The freshman fantasy is just another myth
Every year, I feel excited about my students going off to college. Some of them have already built a college friend group during senior year of high school, and others have the natural confidence to create one as soon as they hit campus. Personally, my three kids had three different freshman year experiences. During the move-in, my oldest made new friends to have dinner with that night; she politely recommended a place where we could eat before she even unpacked. At the time, I didn’t realize how unusual that was.
The truth is that freshman year, socially speaking, is not easy for most students. An advisor at my youngest daughter’s college spoke to us about helping students manage expectations (sound familiar?) at Parent’s Weekend. She advised them to stay positive, make “life raft friends,” and understand that these friends, and their roommates, might not become their closest friends for life. Good advice, little comfort. The vulnerability that comes with seeking acceptance is painful.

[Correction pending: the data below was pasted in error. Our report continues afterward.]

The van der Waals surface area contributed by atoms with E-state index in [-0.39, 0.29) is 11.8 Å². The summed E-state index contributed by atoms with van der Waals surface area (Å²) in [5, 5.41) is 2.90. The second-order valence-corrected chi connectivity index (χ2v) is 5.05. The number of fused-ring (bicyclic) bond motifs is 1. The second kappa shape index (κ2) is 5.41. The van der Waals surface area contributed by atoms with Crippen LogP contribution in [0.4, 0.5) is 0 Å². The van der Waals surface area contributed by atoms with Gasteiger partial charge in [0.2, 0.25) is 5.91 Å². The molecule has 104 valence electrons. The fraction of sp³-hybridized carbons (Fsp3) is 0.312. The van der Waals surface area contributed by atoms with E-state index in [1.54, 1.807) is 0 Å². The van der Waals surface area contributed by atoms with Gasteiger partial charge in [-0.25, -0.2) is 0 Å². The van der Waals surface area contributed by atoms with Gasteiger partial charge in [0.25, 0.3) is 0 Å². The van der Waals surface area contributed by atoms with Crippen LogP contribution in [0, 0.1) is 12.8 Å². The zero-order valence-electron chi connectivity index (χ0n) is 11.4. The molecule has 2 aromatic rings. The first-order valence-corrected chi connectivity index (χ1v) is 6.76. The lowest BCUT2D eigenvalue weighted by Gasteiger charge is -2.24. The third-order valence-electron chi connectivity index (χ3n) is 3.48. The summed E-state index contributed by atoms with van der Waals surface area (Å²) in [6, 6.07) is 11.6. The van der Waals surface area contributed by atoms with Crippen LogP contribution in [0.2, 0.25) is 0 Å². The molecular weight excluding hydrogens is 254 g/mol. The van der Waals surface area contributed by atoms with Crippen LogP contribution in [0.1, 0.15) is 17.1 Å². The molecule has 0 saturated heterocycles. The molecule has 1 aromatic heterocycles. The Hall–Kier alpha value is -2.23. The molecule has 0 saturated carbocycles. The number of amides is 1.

Settling into freshman year keeps getting harder as students watch their Photoshopped friends partying like celebrities. It’s tough to connect when everyone is lost in their phones.
I wish that I didn’t feel moved to post this video every year, but it's worth watching. Made by a Cornell freshman for a school project, it somehow captures not only the discomfort, but also the optimism, of the freshman college experience. The video remains hopeful, and so do I, because the college experience really does get better!